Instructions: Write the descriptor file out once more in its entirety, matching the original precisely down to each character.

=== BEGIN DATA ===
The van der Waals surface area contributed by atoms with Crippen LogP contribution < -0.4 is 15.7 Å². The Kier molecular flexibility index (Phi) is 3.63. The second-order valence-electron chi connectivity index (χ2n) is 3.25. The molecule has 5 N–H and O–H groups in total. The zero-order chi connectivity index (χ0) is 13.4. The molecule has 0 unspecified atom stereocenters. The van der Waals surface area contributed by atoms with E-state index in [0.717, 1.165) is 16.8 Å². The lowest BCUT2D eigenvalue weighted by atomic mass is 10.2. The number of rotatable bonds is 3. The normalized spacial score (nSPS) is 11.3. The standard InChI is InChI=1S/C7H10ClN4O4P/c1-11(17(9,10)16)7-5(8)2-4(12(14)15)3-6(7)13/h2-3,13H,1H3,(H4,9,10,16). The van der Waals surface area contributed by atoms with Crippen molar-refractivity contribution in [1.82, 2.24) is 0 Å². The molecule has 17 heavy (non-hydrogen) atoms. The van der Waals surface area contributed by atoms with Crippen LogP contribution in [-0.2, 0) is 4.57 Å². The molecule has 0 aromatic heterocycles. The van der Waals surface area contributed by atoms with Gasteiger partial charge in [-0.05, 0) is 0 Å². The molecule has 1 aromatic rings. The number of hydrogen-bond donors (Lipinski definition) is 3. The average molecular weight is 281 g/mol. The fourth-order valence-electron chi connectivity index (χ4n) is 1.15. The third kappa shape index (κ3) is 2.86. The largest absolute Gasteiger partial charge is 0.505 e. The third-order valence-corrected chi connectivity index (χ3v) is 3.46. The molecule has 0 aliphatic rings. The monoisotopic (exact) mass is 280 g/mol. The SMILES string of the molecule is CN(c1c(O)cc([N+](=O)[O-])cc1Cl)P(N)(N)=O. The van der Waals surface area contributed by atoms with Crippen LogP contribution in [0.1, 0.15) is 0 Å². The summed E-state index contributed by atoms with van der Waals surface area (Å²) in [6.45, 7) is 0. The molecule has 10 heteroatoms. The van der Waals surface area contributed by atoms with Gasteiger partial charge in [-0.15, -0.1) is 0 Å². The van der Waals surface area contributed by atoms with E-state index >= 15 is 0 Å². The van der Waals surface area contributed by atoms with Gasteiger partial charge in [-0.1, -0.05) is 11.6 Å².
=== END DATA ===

The van der Waals surface area contributed by atoms with Crippen LogP contribution < -0.4 is 15.7 Å². The Kier molecular flexibility index (Phi) is 3.63. The second-order valence-electron chi connectivity index (χ2n) is 3.25. The molecule has 5 N–H and O–H groups in total. The zero-order chi connectivity index (χ0) is 13.4. The molecule has 0 unspecified atom stereocenters. The van der Waals surface area contributed by atoms with E-state index in [0.717, 1.165) is 16.8 Å². The lowest BCUT2D eigenvalue weighted by atomic mass is 10.2. The number of rotatable bonds is 3. The normalized spacial score (nSPS) is 11.3. The standard InChI is InChI=1S/C7H10ClN4O4P/c1-11(17(9,10)16)7-5(8)2-4(12(14)15)3-6(7)13/h2-3,13H,1H3,(H4,9,10,16). The van der Waals surface area contributed by atoms with Crippen molar-refractivity contribution in [1.82, 2.24) is 0 Å². The molecule has 17 heavy (non-hydrogen) atoms. The van der Waals surface area contributed by atoms with Crippen LogP contribution in [-0.2, 0) is 4.57 Å². The molecule has 0 aromatic heterocycles. The van der Waals surface area contributed by atoms with Gasteiger partial charge in [-0.05, 0) is 0 Å². The molecule has 1 aromatic rings. The number of hydrogen-bond donors (Lipinski definition) is 3. The average molecular weight is 281 g/mol. The fourth-order valence-electron chi connectivity index (χ4n) is 1.15. The third kappa shape index (κ3) is 2.86. The largest absolute Gasteiger partial charge is 0.505 e. The third-order valence-corrected chi connectivity index (χ3v) is 3.46. The molecule has 0 aliphatic rings. The monoisotopic (exact) mass is 280 g/mol. The SMILES string of the molecule is CN(c1c(O)cc([N+](=O)[O-])cc1Cl)P(N)(N)=O. The van der Waals surface area contributed by atoms with Crippen LogP contribution in [0.1, 0.15) is 0 Å². The summed E-state index contributed by atoms with van der Waals surface area (Å²) in [6.45, 7) is 0. The molecule has 10 heteroatoms. The van der Waals surface area contributed by atoms with Gasteiger partial charge in [-0.15, -0.1) is 0 Å². The van der Waals surface area contributed by atoms with E-state index >= 15 is 0 Å². The van der Waals surface area contributed by atoms with Gasteiger partial charge in [-0.1, -0.05) is 11.6 Å².